Buaya Darat River
Pic: a funny signboard of “Playboy River” (Sungai Buaya Darat), more photos here. This river does have crocodile.

Night Safari

We were losing daylight but Deramakot base camp was still hour away, so we just slow down, turned on the spotlight of 4WD and did a dusk drive along the way. Most animals here are nocturnal and we spotted common palm civet and two leopard cats. I also saw Badger and Sambar Deers in next day.

night safari on 4WD
In fact, Deramakot is one of the few places in Borneo where all 5 Bornean cat species are found (namely, Sunda Clouded Leopard, Bornean Bay Cat, Marbled Cat, Flat-headed Cat and Leopard Cat). Leopard Cat is almost a guaranteed sighting, but other 4 cats are in very low density. Clouded Leopard and Bay Cat are endemic to Borneo and highly secretive, but NHK filming crew managed to capture the former cat.

orangutan on the tree
You have 50 to 60% chance of seeing orangutan in the wild at Deramakot. About 792 orangutans dwell in this forest (statistics 1999). Too bad I didn’t see any, but their presence is evidenced by their nests left on the trees.

female Sambar deer
Pic: female Sambar deer

Other potential sighting of wildlife in Deramakot includes Pygmy Elephants, Banteng (Tembadau), Sun Bear, Binturong, Flying Lemur, Gibbon, Reticulated Python, Porcupine, Pangolin and Wild Boar. Anyway, this is not a zoo and the animals here are quite elusive and not used to human presence, so you will need some luck.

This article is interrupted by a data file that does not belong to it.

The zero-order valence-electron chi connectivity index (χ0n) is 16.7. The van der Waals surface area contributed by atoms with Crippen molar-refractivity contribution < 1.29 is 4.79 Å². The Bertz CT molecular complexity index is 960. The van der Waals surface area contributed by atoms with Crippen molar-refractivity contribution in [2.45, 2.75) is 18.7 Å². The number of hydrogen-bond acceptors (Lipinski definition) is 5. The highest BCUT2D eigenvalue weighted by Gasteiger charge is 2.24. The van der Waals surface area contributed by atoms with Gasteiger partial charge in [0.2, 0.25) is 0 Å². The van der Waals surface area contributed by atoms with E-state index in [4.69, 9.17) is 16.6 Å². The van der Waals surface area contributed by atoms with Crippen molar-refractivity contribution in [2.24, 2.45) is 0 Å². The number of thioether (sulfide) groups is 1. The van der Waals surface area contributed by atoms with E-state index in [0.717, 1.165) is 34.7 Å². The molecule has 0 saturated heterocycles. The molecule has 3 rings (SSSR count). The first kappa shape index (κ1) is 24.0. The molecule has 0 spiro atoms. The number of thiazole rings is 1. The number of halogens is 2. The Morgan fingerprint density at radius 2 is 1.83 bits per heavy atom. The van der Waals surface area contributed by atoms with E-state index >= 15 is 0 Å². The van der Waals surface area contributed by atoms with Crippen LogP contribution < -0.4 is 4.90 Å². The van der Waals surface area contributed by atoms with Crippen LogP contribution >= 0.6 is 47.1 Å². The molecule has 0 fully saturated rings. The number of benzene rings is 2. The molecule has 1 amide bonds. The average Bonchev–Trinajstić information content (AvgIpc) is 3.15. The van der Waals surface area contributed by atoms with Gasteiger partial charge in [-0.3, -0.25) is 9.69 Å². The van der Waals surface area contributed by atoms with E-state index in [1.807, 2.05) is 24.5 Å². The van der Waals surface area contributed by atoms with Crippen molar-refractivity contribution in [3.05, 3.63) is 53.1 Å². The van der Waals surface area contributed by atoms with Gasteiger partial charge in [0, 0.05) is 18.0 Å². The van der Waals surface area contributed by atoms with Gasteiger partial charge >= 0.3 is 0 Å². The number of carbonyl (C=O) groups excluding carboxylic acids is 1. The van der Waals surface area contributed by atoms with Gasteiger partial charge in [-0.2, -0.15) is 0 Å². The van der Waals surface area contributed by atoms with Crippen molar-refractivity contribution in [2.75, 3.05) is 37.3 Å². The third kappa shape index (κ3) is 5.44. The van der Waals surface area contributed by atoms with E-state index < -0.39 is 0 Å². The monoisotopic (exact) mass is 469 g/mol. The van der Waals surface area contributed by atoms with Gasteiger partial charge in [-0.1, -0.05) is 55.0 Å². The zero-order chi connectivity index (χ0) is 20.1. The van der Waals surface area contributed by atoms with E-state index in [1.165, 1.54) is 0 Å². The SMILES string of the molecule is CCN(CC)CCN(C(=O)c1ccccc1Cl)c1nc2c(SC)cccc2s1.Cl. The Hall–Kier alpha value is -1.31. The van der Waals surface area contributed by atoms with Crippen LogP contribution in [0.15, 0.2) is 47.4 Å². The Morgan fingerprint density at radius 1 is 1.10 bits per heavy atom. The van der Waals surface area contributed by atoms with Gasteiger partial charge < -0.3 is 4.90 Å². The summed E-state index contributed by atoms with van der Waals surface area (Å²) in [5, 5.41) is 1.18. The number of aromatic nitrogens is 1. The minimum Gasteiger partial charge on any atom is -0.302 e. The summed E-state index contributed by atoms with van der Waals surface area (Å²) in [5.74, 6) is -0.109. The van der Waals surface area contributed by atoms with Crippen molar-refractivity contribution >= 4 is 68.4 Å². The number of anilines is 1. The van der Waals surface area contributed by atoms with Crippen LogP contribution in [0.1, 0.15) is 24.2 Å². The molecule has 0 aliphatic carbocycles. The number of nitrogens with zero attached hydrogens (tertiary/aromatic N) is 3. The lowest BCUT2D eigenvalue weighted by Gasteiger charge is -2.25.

Malay badger
In 2010, the world’s most endangered otter species hairy-nosed otter (Lutra sumatrana) was “rediscovered” in Deramakot when everyone thought it had extincted. To me, it’s quite surprising that so many rare wildlife can be found in a logged forest. Deramakot is a relatively new nature destination, we would uncover more gems when more people explore this forest.

Deramakot Lodge

We arrived Deramakot around 7:30pm and check-in to Deramakot Lodge. Please note this is not a hotel so there is no hotel staff welcomes you with a phony smile. We just collected the key from forestry staff and we were on our own. Though the accommodation is basic and not tourist-oriented, it is clean and comfortable.

Deramakot Lodge
Pic: This is the chalet where we spent two nights. Each chalet has 3 rooms (2 units of Double bed room and 1 unit of Queen bed room) and a living room (no TV though). They even have ramp for wheel chair. There is an old resthouse with 3 bedrooms (2 units of Double bed room and 1 unit of Triple bed room) but it would be reconstructed.

room of Deramakot Lodge
Pic: One of the room in chalet, with fan and air-conditioning. Every room has an attached bathroom with hot shower. Blanket, pillow, towel, soap and shampoo are provided. Electricity is available 24×7. Wifi is available during weekdays and there is no phone network coverage. There are another two chalets nearby, which have dormitory bedrooms with bunk beds, you can see their photos in my photo album. The lodges can host a total of 31 people at a time.

crested serpent eagle at Deramakot Lodge
The chalet is near the forest edge so you would find wildlife foraging around. I saw long-tailed macaques, crested serpent eagle and flying lizard near my chalet.

insects gather at light
At night the light at our balcony became a magnet for hundred of moth, beetles, katydid, cicada, etc. You can look at this photo and count how many they are. They are just everywhere. I had to close the door fast before they flied into the house. The bug also attracted a Brown Wood Owl looking for easy meals near our building.

watching video on RIL
Pic: watching video about Reduced Impact Logging